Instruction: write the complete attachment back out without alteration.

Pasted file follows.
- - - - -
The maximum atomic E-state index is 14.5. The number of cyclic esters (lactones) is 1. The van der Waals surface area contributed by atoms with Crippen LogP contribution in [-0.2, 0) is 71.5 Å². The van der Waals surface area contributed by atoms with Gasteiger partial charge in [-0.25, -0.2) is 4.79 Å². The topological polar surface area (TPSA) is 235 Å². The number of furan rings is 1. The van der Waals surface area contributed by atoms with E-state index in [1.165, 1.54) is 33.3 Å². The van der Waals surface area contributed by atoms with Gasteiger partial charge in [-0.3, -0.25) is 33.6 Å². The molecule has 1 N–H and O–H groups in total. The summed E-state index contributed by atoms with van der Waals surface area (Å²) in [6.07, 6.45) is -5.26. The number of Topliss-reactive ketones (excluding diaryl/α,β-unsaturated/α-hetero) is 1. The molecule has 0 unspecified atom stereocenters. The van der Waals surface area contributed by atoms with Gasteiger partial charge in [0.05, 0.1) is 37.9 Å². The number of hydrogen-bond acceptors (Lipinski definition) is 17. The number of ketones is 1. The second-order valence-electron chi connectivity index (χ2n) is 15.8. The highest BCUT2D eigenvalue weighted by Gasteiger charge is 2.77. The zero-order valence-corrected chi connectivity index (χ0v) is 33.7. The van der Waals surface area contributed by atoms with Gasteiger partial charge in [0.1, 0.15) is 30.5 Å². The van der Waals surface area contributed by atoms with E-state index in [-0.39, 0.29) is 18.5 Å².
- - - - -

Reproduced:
The maximum atomic E-state index is 14.5. The number of cyclic esters (lactones) is 1. The van der Waals surface area contributed by atoms with Crippen LogP contribution in [-0.2, 0) is 71.5 Å². The van der Waals surface area contributed by atoms with Gasteiger partial charge in [-0.25, -0.2) is 4.79 Å². The topological polar surface area (TPSA) is 235 Å². The number of furan rings is 1. The van der Waals surface area contributed by atoms with E-state index in [1.165, 1.54) is 33.3 Å². The van der Waals surface area contributed by atoms with Gasteiger partial charge in [-0.3, -0.25) is 33.6 Å². The molecule has 1 N–H and O–H groups in total. The summed E-state index contributed by atoms with van der Waals surface area (Å²) in [6.07, 6.45) is -5.26. The number of Topliss-reactive ketones (excluding diaryl/α,β-unsaturated/α-hetero) is 1. The molecule has 0 unspecified atom stereocenters. The van der Waals surface area contributed by atoms with Gasteiger partial charge in [0.05, 0.1) is 37.9 Å². The number of hydrogen-bond acceptors (Lipinski definition) is 17. The number of ketones is 1. The second-order valence-electron chi connectivity index (χ2n) is 15.8. The highest BCUT2D eigenvalue weighted by Gasteiger charge is 2.77. The zero-order valence-corrected chi connectivity index (χ0v) is 33.7. The van der Waals surface area contributed by atoms with Gasteiger partial charge in [0.1, 0.15) is 30.5 Å². The van der Waals surface area contributed by atoms with E-state index in [-0.39, 0.29) is 18.5 Å².